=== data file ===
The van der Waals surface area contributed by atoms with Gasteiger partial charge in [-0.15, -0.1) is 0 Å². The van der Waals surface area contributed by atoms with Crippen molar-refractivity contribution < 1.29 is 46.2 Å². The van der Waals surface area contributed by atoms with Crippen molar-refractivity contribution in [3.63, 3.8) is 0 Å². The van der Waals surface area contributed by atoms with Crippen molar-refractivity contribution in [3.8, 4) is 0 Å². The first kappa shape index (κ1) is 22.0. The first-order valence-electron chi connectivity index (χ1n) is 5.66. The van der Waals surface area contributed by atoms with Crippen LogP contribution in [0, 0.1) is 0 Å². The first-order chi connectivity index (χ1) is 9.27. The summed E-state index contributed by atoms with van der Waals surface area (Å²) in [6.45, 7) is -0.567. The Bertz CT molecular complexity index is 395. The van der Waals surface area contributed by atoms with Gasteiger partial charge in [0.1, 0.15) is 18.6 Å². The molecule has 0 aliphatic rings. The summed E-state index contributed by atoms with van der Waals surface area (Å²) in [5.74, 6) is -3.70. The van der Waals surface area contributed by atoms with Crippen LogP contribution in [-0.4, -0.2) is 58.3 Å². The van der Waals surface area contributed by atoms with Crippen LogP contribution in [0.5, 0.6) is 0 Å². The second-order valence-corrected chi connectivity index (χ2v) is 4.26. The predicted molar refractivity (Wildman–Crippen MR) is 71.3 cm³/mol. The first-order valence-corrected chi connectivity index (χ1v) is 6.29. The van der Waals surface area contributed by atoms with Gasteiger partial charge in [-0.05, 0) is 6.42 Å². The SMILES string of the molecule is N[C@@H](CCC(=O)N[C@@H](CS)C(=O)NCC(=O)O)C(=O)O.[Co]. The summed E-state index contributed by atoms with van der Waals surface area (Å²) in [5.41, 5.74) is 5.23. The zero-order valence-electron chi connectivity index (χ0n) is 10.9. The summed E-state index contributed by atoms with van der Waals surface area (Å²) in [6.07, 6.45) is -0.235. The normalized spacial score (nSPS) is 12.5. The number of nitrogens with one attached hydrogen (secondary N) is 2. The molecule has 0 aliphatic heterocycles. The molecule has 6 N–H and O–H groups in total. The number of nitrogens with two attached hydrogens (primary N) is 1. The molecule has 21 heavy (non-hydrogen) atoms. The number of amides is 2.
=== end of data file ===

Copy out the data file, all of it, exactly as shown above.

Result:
The van der Waals surface area contributed by atoms with Gasteiger partial charge in [-0.15, -0.1) is 0 Å². The van der Waals surface area contributed by atoms with Crippen molar-refractivity contribution < 1.29 is 46.2 Å². The van der Waals surface area contributed by atoms with Crippen molar-refractivity contribution in [3.63, 3.8) is 0 Å². The van der Waals surface area contributed by atoms with Crippen molar-refractivity contribution in [3.8, 4) is 0 Å². The first kappa shape index (κ1) is 22.0. The first-order valence-electron chi connectivity index (χ1n) is 5.66. The van der Waals surface area contributed by atoms with Crippen LogP contribution in [0, 0.1) is 0 Å². The first-order chi connectivity index (χ1) is 9.27. The summed E-state index contributed by atoms with van der Waals surface area (Å²) in [6.45, 7) is -0.567. The Bertz CT molecular complexity index is 395. The van der Waals surface area contributed by atoms with Gasteiger partial charge in [0.1, 0.15) is 18.6 Å². The molecule has 0 aliphatic rings. The summed E-state index contributed by atoms with van der Waals surface area (Å²) in [5.74, 6) is -3.70. The van der Waals surface area contributed by atoms with Crippen LogP contribution in [-0.4, -0.2) is 58.3 Å². The van der Waals surface area contributed by atoms with Crippen LogP contribution in [0.5, 0.6) is 0 Å². The second-order valence-corrected chi connectivity index (χ2v) is 4.26. The predicted molar refractivity (Wildman–Crippen MR) is 71.3 cm³/mol. The first-order valence-corrected chi connectivity index (χ1v) is 6.29. The van der Waals surface area contributed by atoms with Gasteiger partial charge in [-0.05, 0) is 6.42 Å². The SMILES string of the molecule is N[C@@H](CCC(=O)N[C@@H](CS)C(=O)NCC(=O)O)C(=O)O.[Co]. The summed E-state index contributed by atoms with van der Waals surface area (Å²) in [5.41, 5.74) is 5.23. The zero-order valence-electron chi connectivity index (χ0n) is 10.9. The summed E-state index contributed by atoms with van der Waals surface area (Å²) in [6.07, 6.45) is -0.235. The normalized spacial score (nSPS) is 12.5. The number of nitrogens with one attached hydrogen (secondary N) is 2. The molecule has 0 aliphatic heterocycles. The molecule has 6 N–H and O–H groups in total. The number of nitrogens with two attached hydrogens (primary N) is 1. The molecule has 21 heavy (non-hydrogen) atoms. The number of amides is 2.